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Table 1 Summarizing the differential diagnosis for the common causes of the AKP and their clinical presentations

From: Role of magnetic resonance imaging in the evaluation of the anterior knee pain

CauseClinical presentation
Articular cartilage injuryThe patient may describe a history of trauma, and the mechanical symptoms may occur if a loose body is present.
May have effusion or have a tenderness of the involved structure (e.g., femoral condyles, patella).
Chondromalacia patellaeThe patient may have a retro-patellar pain, a history of trauma, or an effusion on the examination.
Hoffa’s diseaseThe patient may have a pain and tenderness localized to infrapatellar fat pad.
Osgood–Schlatter diseaseThe patient may have tenderness and/or swelling at the insertion of the patellar tendon at the tibial tubercle in an adolescent.
Patellar instability/subluxationThe patient may have an intermittent pain with a sensation of instability or movement of the patella.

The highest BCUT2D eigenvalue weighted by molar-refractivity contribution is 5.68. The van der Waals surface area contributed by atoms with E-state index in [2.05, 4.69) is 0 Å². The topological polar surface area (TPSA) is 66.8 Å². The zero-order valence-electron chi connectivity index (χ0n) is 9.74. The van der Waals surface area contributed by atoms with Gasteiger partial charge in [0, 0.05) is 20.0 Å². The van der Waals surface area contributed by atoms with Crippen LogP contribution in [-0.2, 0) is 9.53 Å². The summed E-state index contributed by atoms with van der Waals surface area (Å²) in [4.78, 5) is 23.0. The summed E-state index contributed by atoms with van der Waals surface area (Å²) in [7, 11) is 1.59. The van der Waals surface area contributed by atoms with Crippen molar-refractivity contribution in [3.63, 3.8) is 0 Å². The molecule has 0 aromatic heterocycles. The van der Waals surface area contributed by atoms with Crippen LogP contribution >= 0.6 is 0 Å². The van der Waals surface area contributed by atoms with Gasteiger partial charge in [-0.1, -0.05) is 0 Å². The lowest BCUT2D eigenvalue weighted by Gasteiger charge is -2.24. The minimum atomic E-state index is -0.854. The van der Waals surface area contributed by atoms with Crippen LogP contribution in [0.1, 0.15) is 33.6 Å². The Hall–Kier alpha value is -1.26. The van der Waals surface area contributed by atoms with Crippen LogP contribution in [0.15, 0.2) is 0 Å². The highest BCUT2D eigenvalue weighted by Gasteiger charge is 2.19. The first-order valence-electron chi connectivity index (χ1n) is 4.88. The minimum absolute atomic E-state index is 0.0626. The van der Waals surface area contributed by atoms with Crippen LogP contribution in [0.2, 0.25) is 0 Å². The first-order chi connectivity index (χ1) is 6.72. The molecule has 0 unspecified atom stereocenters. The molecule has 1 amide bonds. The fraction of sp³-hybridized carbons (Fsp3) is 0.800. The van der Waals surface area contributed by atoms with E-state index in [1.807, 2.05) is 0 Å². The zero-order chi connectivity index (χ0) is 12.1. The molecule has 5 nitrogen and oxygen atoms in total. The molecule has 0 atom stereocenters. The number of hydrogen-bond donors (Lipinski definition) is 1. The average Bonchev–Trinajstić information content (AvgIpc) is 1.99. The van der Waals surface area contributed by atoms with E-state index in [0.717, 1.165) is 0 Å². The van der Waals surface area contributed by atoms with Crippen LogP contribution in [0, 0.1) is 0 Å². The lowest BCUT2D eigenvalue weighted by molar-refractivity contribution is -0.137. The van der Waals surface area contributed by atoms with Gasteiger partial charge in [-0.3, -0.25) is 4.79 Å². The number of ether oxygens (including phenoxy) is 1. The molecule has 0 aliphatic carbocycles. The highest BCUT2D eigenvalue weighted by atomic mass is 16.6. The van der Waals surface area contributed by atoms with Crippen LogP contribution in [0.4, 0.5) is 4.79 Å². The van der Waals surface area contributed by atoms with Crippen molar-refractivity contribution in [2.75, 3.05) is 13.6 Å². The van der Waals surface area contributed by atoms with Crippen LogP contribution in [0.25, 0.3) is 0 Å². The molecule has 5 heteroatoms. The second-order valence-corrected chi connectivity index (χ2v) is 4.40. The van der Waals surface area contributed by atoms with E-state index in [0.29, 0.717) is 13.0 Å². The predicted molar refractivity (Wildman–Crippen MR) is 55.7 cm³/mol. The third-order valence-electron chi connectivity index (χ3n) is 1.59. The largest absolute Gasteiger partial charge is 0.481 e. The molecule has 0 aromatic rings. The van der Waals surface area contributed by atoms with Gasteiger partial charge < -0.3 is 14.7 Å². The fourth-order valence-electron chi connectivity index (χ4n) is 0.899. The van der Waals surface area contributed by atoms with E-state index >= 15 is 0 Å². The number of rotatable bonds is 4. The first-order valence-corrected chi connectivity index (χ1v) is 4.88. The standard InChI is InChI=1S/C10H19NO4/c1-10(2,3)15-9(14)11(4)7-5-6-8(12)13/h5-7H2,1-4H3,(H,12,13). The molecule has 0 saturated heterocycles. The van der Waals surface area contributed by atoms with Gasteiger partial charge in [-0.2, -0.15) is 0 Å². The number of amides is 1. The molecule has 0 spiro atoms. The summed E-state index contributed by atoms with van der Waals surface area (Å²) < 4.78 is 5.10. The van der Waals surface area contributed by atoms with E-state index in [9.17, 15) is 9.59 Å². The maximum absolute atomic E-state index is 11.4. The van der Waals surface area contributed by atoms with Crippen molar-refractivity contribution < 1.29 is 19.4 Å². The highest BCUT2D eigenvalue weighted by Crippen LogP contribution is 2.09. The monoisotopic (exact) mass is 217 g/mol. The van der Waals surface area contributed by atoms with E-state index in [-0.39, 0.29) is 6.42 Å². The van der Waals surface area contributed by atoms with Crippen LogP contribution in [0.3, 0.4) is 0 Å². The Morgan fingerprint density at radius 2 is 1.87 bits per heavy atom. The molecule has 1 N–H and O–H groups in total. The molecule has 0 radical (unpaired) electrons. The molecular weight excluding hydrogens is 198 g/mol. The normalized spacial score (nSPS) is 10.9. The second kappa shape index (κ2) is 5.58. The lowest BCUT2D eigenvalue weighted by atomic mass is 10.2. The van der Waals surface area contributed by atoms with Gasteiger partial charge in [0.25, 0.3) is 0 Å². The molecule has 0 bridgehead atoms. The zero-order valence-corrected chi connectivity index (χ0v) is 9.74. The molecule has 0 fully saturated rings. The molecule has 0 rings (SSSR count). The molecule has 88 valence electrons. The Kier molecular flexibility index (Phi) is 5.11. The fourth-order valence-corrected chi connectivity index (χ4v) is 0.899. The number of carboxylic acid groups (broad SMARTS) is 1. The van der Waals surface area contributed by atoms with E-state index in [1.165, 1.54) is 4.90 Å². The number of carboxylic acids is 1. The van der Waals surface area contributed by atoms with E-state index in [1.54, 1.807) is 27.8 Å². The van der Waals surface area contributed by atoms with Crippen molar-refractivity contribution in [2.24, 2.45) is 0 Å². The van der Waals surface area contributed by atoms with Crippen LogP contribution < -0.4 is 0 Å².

May have a swelling or a locking can occur with loose bodies. May have tenderness over the medial retinaculum.
Patellar tendinopathyThe patient may have tenderness over the tendon.
The tendon may be thickened if the condition is chronic.
Pes anserine bursitisThe pain is usually described as medial rather than anterior in location with tenderness over the pes anserine bursa.
Prepatellar bursitisMay be medial or lateral to the patella; if symptomatic, tenderness can be demonstrated on examination.
Plica synovialisThe patient may have a characteristic swelling anterior to the patella following trauma.
Quadriceps tendinopathyThe patient may have tenderness over the tendon.
Sinding–Larsen–Johansson syndromeThe patient may have tenderness at the patellar tendon insertion in the inferior pole of the patella in an adolescent.
Symptomatic bipartite patellaThe patient may have tenderness directly over the patella with characteristic radiographic findings.